If you're building a new home or adding to your existing home, you're likely facing a long list of decisions– what materials to use, what budget to set, and what design to use, to name a few.
Before starting this project, you might not realize just how many different roof types there are. The style of roof you choose doesn't just impact the aesthetic appearance of your home but also the function and performance of your roof against the elements.
During your research, you've probably encountered two of the most common roof types in the U.S.– gable and hip roofs.
What are the differences between these roofs, and what are the pros and cons of each? Let's look at what you need to know about these popular roof styles to make the right choice for your home.
HIpped roofs have been popular in the United States since the early 1700s, and the oldest still-standing hipped roof structure in the U.S. was built in 1654. Inspired by architectural designs from Britain, hipped roofs remain a prevalent roof style.
A hipped roof has one horizontal ridge and four sloped sides on the top. There are many possible variations of this roof style, including:
Hipped roofs became quite popular during the early 1900s and 1910s, frequently displaying details from the late 19th-century Queen Anne style.
Let's dig into some of the benefits (and drawbacks) of hip roofs:
Benefit #1: Eave Consistency and Curb Appeal
Hip roofs can make your home more visually appealing, as there is a consistent look around the entire house.
This choice, of course, can be a matter of personal preference, as many people find gable roofs to look nice. In general, though, the consistency of hip roofs is considered a benefit versus the inconsistency offered by gable roofs.
Hip roofs can be a great choice if you live in a place with often high winds or commonly heavy snowfall.
Hip roofs are more stable and durable than gable roofs, even though gable roofs are more common in the U.S. This is due to the inward slope on all four sides and the design that makes them self-bracing.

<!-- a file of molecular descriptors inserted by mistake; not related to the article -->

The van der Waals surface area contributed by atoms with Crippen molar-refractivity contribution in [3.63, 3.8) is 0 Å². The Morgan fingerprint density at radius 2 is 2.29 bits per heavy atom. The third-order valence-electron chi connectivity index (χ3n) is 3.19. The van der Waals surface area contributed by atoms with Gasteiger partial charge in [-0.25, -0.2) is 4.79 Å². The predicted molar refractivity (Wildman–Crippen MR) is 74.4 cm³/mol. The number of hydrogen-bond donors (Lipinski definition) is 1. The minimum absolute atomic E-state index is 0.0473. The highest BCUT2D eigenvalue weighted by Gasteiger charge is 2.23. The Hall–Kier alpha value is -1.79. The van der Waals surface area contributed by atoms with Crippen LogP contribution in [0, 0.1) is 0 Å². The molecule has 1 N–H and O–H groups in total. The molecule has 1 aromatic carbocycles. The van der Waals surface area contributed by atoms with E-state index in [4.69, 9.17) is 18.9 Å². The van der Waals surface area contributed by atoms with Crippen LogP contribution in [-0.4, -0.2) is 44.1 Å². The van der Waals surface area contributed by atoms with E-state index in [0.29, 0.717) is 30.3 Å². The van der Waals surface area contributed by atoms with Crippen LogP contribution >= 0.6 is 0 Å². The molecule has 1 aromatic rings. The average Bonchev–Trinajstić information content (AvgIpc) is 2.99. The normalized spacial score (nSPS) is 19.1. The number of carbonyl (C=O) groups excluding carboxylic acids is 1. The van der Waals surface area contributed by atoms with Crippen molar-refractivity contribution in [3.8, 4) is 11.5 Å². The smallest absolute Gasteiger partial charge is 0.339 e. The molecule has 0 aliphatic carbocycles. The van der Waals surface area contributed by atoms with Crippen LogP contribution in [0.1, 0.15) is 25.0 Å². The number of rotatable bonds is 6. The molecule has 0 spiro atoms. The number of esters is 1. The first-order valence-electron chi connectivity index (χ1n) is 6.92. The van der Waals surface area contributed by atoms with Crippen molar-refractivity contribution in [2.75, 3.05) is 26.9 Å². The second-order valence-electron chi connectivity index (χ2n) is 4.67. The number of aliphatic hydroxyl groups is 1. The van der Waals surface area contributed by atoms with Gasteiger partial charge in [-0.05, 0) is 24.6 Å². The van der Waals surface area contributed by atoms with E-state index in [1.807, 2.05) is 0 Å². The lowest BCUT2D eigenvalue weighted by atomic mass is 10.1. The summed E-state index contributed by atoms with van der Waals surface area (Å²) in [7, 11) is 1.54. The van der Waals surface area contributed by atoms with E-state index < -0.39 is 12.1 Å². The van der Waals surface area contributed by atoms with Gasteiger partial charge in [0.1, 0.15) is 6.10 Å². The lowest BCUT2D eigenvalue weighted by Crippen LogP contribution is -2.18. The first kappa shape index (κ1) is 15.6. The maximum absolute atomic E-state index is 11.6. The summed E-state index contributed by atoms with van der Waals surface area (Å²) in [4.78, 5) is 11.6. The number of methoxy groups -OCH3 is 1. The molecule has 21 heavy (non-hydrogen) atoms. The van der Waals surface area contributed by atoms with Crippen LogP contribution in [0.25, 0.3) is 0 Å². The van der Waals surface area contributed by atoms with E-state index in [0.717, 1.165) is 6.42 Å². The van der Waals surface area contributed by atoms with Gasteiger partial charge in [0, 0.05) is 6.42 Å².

Finding a roofing solution for lower-sloped roofs can be challenging since steep slopes help ensure that water, snow, and debris are shed.
A hip roof can be a reasonable solution when you are looking for a low-sloped roofing system.
Hip roofs' increased durability and stability come with a heftier price tag than gable roofs; this is because the design is more complex and requires more skill to install in addition to more material.
However, when professionals install them properly, hip roofs are a reliable and stable roofing option.
Another downside of hip roofs is that they don't allow the same attic space as gable roofs.
You'll want to consider whether having ample attic space is essential before choosing a hipped roof for your home.
Hip roofs can be susceptible to water intrusion if they aren't installed correctly; this is mainly the case around the seams and dormers of the roof.
That being said, this isn't a reason not to get a hip roof if that is your preferred option; it simply means hiring an experienced professional roofing company to install your roof is essential. It's not worth hiring an inexperienced roofer for this job, as this could mean costly repairs or even a roof replacement down the road.
Are you building a new home and researching potential roofing options? Check out our recent post about the pros and cons of rafters vs. trusses.
Though hipped roofs are common, gable roofs are the dominant roof style in the United States. Most of the oldest buildings in the states have this type of roof, and people have been building structures with gabled roofs in the U.S. since the early 1600s.